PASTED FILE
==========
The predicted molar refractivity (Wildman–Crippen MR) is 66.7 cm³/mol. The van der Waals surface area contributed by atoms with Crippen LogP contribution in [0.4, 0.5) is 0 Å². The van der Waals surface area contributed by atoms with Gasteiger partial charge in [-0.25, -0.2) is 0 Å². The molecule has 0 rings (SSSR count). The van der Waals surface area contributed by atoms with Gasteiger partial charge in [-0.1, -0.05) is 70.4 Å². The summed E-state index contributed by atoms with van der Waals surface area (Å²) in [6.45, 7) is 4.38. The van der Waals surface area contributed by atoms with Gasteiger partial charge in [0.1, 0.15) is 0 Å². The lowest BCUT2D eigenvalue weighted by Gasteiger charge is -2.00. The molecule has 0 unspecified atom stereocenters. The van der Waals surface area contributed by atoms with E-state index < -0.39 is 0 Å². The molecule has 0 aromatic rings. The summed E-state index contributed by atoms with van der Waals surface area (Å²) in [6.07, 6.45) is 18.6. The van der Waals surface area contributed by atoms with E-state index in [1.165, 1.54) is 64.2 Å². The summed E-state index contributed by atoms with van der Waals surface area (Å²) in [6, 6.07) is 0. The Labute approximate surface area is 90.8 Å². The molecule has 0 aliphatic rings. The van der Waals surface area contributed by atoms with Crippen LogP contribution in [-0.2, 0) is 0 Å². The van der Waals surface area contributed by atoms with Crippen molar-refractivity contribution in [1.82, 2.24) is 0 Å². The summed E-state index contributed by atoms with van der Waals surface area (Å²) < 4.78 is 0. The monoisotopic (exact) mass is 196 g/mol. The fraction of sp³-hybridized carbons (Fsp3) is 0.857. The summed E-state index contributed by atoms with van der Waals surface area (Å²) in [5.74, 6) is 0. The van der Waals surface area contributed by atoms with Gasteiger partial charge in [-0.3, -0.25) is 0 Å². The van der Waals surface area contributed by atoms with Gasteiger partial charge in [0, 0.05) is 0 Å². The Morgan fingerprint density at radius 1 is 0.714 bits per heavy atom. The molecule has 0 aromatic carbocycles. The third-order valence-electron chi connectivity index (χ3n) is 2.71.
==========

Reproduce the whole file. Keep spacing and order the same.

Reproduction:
The predicted molar refractivity (Wildman–Crippen MR) is 66.7 cm³/mol. The van der Waals surface area contributed by atoms with Crippen LogP contribution in [0.4, 0.5) is 0 Å². The van der Waals surface area contributed by atoms with Gasteiger partial charge in [-0.25, -0.2) is 0 Å². The molecule has 0 rings (SSSR count). The van der Waals surface area contributed by atoms with Gasteiger partial charge in [-0.1, -0.05) is 70.4 Å². The summed E-state index contributed by atoms with van der Waals surface area (Å²) in [6.45, 7) is 4.38. The van der Waals surface area contributed by atoms with Gasteiger partial charge in [0.1, 0.15) is 0 Å². The lowest BCUT2D eigenvalue weighted by Gasteiger charge is -2.00. The molecule has 0 unspecified atom stereocenters. The van der Waals surface area contributed by atoms with E-state index < -0.39 is 0 Å². The molecule has 0 aromatic rings. The summed E-state index contributed by atoms with van der Waals surface area (Å²) in [6.07, 6.45) is 18.6. The van der Waals surface area contributed by atoms with E-state index in [1.165, 1.54) is 64.2 Å². The summed E-state index contributed by atoms with van der Waals surface area (Å²) in [6, 6.07) is 0. The Labute approximate surface area is 90.8 Å². The molecule has 0 aliphatic rings. The van der Waals surface area contributed by atoms with Crippen LogP contribution in [-0.2, 0) is 0 Å². The van der Waals surface area contributed by atoms with Crippen molar-refractivity contribution in [1.82, 2.24) is 0 Å². The summed E-state index contributed by atoms with van der Waals surface area (Å²) < 4.78 is 0. The monoisotopic (exact) mass is 196 g/mol. The fraction of sp³-hybridized carbons (Fsp3) is 0.857. The summed E-state index contributed by atoms with van der Waals surface area (Å²) in [5.74, 6) is 0. The van der Waals surface area contributed by atoms with Gasteiger partial charge in [-0.3, -0.25) is 0 Å². The van der Waals surface area contributed by atoms with Gasteiger partial charge in [0, 0.05) is 0 Å². The Morgan fingerprint density at radius 1 is 0.714 bits per heavy atom. The molecule has 0 aromatic carbocycles. The third-order valence-electron chi connectivity index (χ3n) is 2.71.